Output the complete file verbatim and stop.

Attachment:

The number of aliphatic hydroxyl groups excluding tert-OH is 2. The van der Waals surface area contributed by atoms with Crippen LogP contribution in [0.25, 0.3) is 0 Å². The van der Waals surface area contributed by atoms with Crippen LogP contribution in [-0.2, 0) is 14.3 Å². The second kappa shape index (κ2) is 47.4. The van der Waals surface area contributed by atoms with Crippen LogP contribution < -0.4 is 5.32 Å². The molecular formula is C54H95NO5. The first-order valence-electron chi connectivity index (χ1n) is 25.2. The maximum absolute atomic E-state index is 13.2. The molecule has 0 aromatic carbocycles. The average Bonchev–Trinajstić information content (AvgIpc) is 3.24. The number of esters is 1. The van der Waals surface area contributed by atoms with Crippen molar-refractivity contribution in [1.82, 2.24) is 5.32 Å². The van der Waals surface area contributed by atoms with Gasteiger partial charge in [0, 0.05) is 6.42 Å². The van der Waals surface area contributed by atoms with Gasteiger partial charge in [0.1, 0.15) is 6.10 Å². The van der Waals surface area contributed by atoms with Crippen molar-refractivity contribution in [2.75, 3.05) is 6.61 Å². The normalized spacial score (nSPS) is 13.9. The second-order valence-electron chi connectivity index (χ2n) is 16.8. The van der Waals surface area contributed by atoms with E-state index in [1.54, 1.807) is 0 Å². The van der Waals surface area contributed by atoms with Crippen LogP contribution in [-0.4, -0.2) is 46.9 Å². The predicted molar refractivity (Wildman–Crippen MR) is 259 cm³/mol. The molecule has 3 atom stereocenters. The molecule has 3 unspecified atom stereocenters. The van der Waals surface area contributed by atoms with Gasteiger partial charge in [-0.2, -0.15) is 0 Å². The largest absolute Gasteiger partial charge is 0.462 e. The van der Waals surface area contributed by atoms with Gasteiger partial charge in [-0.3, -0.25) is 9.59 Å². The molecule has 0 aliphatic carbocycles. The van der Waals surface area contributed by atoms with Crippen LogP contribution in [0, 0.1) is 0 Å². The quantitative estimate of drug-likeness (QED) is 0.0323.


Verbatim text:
The number of aliphatic hydroxyl groups excluding tert-OH is 2. The van der Waals surface area contributed by atoms with Crippen LogP contribution in [0.25, 0.3) is 0 Å². The van der Waals surface area contributed by atoms with Crippen LogP contribution in [-0.2, 0) is 14.3 Å². The second kappa shape index (κ2) is 47.4. The van der Waals surface area contributed by atoms with Crippen LogP contribution < -0.4 is 5.32 Å². The molecular formula is C54H95NO5. The first-order valence-electron chi connectivity index (χ1n) is 25.2. The maximum absolute atomic E-state index is 13.2. The molecule has 0 aromatic carbocycles. The average Bonchev–Trinajstić information content (AvgIpc) is 3.24. The number of esters is 1. The van der Waals surface area contributed by atoms with Crippen molar-refractivity contribution in [1.82, 2.24) is 5.32 Å². The van der Waals surface area contributed by atoms with Gasteiger partial charge in [0, 0.05) is 6.42 Å². The van der Waals surface area contributed by atoms with Gasteiger partial charge in [0.1, 0.15) is 6.10 Å². The van der Waals surface area contributed by atoms with Crippen molar-refractivity contribution in [2.75, 3.05) is 6.61 Å². The normalized spacial score (nSPS) is 13.9. The second-order valence-electron chi connectivity index (χ2n) is 16.8. The van der Waals surface area contributed by atoms with E-state index in [1.54, 1.807) is 0 Å². The van der Waals surface area contributed by atoms with Crippen LogP contribution in [-0.4, -0.2) is 46.9 Å². The predicted molar refractivity (Wildman–Crippen MR) is 259 cm³/mol. The molecule has 3 atom stereocenters. The molecule has 3 unspecified atom stereocenters. The van der Waals surface area contributed by atoms with Gasteiger partial charge in [-0.2, -0.15) is 0 Å². The largest absolute Gasteiger partial charge is 0.462 e. The van der Waals surface area contributed by atoms with Gasteiger partial charge in [-0.3, -0.25) is 9.59 Å². The molecule has 0 aliphatic carbocycles. The van der Waals surface area contributed by atoms with Crippen LogP contribution in [0, 0.1) is 0 Å². The quantitative estimate of drug-likeness (QED) is 0.0323.